In January 2008, Bush took an unidentified first step toward the loosening of the requirements that Hayden sought, but most of the restrictions on drone strikes remained in place. In the first six months of 2008, only four strikes were carried out.
In mid-2008, however, Director of National Intelligence Mike McConnell returned from a May 2008 trip to Pakistan determined to prove that the Pakistani military was covertly supporting Taliban insurgents - especially the Haqqani network - who were gaining momentum in Afghanistan.
A formal assessment by McConnell's staff making that case was produced in June and sent to the White House and other top officials, according to Sanger. That forced Bush, who had been praising Musharraf as an ally against the Taliban, to do something to show that he was being tough on the Pakistani military as well as on the Afghan insurgents who enjoyed safe havens in northwest Pakistan.
Bush wanted the drone strikes to focus primarily on the Afghan Taliban targets rather than Al-Qaeda and its Pakistani Taliban allies. And according to Sanger's account, Bush quickly removed all of the previous requirements for accurate intelligence on specific high-value targets and for assurances against civilian casualties.
Released from the original constraints on the drone programme, the CIA immediately increased the level of drone strikes in the second half of 2008 to between four and five per month on average.
As Bob Woodward's account in "Obama Wars" of internal discussions in the early weeks of the Barack Obama White House shows, there were serious doubts from the beginning that it could actually defeat Al- Qaeda.
But Leon Panetta, Obama's new CIA director, was firmly committed to the drone war. He continued to present it to the public as a strategy to destroy Al-Qaeda, even though he knew the CIA was now striking mainly Afghan Taliban and their allies, not Al-Qaeda.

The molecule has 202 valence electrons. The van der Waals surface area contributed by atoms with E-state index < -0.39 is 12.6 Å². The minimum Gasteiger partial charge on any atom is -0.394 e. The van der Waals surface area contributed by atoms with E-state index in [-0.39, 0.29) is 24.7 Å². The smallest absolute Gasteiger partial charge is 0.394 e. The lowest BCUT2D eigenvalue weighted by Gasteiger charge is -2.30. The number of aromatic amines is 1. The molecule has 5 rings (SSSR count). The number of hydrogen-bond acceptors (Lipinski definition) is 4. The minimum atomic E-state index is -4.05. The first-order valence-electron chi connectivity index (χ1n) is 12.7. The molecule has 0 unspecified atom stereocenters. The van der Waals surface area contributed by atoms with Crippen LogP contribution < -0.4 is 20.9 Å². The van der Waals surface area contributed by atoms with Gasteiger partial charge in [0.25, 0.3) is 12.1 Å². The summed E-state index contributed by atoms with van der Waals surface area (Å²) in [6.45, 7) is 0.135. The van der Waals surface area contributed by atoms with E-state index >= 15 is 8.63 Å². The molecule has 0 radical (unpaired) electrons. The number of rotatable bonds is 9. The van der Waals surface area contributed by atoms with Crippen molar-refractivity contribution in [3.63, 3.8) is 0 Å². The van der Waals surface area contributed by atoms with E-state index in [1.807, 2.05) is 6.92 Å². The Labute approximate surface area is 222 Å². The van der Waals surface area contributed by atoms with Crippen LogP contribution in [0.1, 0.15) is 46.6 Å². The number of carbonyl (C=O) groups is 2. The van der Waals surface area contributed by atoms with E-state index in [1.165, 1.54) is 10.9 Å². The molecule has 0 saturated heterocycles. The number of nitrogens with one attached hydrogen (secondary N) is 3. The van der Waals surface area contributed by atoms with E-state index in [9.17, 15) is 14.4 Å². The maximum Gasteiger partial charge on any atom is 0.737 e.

In his first press conference on Feb. 25, 2009, Panetta, in an indirect but obvious reference to the drone strikes, said that the effort to destabilise Al-Qaeda and destroy its leadership "have been successful".
Under Panetta, the rate of drone strikes continued throughout 2009 at the same accelerated pace as in the second half of 2008. And in 2010 the number of strikes more than doubled from 53 in 2009 to 118.
The CIA finally had the major drone campaign it had originally anticipated.
Two years ago, Petraeus appeared to take a somewhat skeptical view of drone strikes in Pakistan. In a secret assessment as CENTCOM commander on May 27, 2009, which was leaked to the Washington Post, Petraeus warned that drone strikes were fueling anti-U.S. sentiments in Pakistan.
Now, however, Petraeus's personal view of the drone war may no longer be relevant. The CIA's institutional interests in continuing the drone war may have become so commanding that no director could afford to override those interests on the basis of his own analysis of how the drone strikes affect U.S. interests.